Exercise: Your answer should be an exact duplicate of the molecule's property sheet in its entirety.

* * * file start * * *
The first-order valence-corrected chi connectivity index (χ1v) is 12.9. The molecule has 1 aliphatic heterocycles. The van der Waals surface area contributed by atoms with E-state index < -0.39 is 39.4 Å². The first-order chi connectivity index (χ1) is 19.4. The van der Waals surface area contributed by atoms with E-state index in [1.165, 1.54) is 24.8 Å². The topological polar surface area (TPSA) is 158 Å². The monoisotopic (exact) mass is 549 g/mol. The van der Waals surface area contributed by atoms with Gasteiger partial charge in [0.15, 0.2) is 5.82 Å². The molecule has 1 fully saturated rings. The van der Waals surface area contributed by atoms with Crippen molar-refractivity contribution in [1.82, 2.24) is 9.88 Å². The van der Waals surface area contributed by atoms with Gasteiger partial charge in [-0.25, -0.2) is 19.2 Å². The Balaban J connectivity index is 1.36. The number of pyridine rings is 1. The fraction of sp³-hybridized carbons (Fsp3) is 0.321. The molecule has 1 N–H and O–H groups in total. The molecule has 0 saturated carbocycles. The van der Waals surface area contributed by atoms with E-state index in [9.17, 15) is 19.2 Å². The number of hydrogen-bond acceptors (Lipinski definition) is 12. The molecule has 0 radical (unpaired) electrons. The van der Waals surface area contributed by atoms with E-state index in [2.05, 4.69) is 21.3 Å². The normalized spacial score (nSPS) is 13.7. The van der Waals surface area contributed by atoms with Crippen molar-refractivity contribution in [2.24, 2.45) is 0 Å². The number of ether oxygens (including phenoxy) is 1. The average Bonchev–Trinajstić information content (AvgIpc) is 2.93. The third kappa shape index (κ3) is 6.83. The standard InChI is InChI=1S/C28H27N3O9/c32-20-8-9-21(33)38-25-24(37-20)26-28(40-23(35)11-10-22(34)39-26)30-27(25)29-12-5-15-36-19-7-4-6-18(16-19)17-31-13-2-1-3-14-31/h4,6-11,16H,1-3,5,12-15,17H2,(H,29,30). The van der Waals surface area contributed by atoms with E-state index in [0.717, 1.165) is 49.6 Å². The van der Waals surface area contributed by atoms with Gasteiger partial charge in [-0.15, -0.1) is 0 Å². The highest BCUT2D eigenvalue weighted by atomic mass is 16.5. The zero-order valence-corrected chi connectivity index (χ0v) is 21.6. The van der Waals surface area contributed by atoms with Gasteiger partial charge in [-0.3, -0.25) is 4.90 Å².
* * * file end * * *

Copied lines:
The first-order valence-corrected chi connectivity index (χ1v) is 12.9. The molecule has 1 aliphatic heterocycles. The van der Waals surface area contributed by atoms with E-state index < -0.39 is 39.4 Å². The first-order chi connectivity index (χ1) is 19.4. The van der Waals surface area contributed by atoms with E-state index in [1.165, 1.54) is 24.8 Å². The topological polar surface area (TPSA) is 158 Å². The monoisotopic (exact) mass is 549 g/mol. The van der Waals surface area contributed by atoms with Gasteiger partial charge in [0.15, 0.2) is 5.82 Å². The molecule has 1 fully saturated rings. The van der Waals surface area contributed by atoms with Crippen molar-refractivity contribution in [1.82, 2.24) is 9.88 Å². The van der Waals surface area contributed by atoms with Gasteiger partial charge in [-0.25, -0.2) is 19.2 Å². The Balaban J connectivity index is 1.36. The number of pyridine rings is 1. The fraction of sp³-hybridized carbons (Fsp3) is 0.321. The molecule has 1 N–H and O–H groups in total. The molecule has 0 saturated carbocycles. The van der Waals surface area contributed by atoms with E-state index in [9.17, 15) is 19.2 Å². The number of hydrogen-bond acceptors (Lipinski definition) is 12. The molecule has 0 radical (unpaired) electrons. The van der Waals surface area contributed by atoms with E-state index in [2.05, 4.69) is 21.3 Å². The normalized spacial score (nSPS) is 13.7. The van der Waals surface area contributed by atoms with Crippen molar-refractivity contribution in [2.24, 2.45) is 0 Å². The number of ether oxygens (including phenoxy) is 1. The average Bonchev–Trinajstić information content (AvgIpc) is 2.93. The third kappa shape index (κ3) is 6.83. The standard InChI is InChI=1S/C28H27N3O9/c32-20-8-9-21(33)38-25-24(37-20)26-28(40-23(35)11-10-22(34)39-26)30-27(25)29-12-5-15-36-19-7-4-6-18(16-19)17-31-13-2-1-3-14-31/h4,6-11,16H,1-3,5,12-15,17H2,(H,29,30). The van der Waals surface area contributed by atoms with E-state index in [0.717, 1.165) is 49.6 Å². The van der Waals surface area contributed by atoms with Gasteiger partial charge in [-0.15, -0.1) is 0 Å². The highest BCUT2D eigenvalue weighted by atomic mass is 16.5. The zero-order valence-corrected chi connectivity index (χ0v) is 21.6. The van der Waals surface area contributed by atoms with Gasteiger partial charge in [-0.3, -0.25) is 4.90 Å².